Some (hopefully useful) resources


The following is a list of a few references which I hope will be useful to other young researchers. If you already have something figured out for one of these categories that works for you though, of course take my suggestions with a grain of salt. Also, if you have any suggestions or spot any errors, please do contact me.


Git is a free tool for version control, and it’s widely used by folks who develop software. There are a ton of blogs out there with much more extensive descriptions of what’s going on under the hood, and this is not meant to be a full git tutorial.

Whenever I start a new software-based project, it usually goes in a new repository, which I host on GitHub. There are several web-based platforms out there for hosting repositories, but GitHub seems to be the most popular one and I’ve always found it perfectly suitable (and free!). When I’m working on a team, or even sometimes when I’m working by myself, I find it useful to maintain separate branches for different features. I usually work something like this:

  1. Sync up with latest master (assuming I’m already in master):
    git pull
  2. Start working on a new feature:
    git checkout -b feature/[descriptive-name-of-feature]

    or sometimes git checkout -b [git-id]/[descriptive-name-of-feature]).

  3. Work on the feature and remember to use a good commit message. Typically this involves repeatedly adding new files (git add -A), committing changes (git commit -am '[commit-msg]'), and pushing to this branch (git push origin [branch-name]).
  4. When I’m ready to think about merging, open a Pull Request (PR). I usually like to give the PR a descriptive name, describe what it does briefly and perhaps post a picture of the new output if relevant, and then if I have collaborators add them as reviewers. The whole point of using PRs is to help software development teams stay apprised of what is going on with a repository and to maintain a consistent style. Even if I’m just working by myself I like to use PRs sometimes as a mechanism to self-document the important changes, although of course the code review part of the process is somewhat superfluous.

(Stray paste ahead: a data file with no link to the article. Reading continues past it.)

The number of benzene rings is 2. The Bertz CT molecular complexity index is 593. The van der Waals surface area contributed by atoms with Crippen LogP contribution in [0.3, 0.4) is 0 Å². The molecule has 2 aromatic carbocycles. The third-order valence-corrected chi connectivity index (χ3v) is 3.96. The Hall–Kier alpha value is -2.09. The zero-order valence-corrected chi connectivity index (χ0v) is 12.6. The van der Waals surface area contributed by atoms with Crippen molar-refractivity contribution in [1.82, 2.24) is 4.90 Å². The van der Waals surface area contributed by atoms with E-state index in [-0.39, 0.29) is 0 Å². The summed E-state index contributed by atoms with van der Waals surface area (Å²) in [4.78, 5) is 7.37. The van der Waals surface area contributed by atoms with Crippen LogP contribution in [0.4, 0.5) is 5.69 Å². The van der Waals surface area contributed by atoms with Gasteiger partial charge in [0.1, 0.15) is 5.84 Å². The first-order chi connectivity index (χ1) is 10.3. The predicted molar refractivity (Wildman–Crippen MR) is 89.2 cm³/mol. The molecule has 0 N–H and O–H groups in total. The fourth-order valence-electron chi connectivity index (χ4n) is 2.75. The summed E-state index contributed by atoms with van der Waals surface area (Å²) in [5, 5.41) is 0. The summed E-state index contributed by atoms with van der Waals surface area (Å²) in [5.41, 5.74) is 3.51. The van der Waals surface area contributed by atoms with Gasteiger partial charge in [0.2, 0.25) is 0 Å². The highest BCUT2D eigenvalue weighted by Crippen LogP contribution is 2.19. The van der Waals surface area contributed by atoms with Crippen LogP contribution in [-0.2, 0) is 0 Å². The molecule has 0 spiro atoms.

5. When the PR is ready to merge into master, do so in the GitHub interface (if on a team, then this usually means after one ore more reviewers approve the PR) and delete the branch. Sometimes there will be a merge conflict with master, in which case I checkout master, pull latest changes, checkout my branch, merge with master, and manually fix any merge conflicts. Alternatively, some folks like to rebase on top of master (instead of merging), which can make errors a little nastier but leads to a clean, linear git history. The code for merging is as follows:
    git checkout master
    git pull
    git checkout [branch-name]
    git merge master
  6. Then, in the terminal, I checkout master again, make sure it’s up to date, and then delete the feature branch locally:
    git checkout master
    git pull
    git branch -d [branch-name]


I’m a C++ enthusiast. I use it for just about every project I work on, and here’s why I think you should too. There are a ton of resources online and books and stuff you can check out to learn more. I recommend Effective C++: 55 Specific Ways to Improve Your Programs and Designs, though admittedly this is more useful if you’re already fairly familiar with another compiled language and with some of the basics of C++.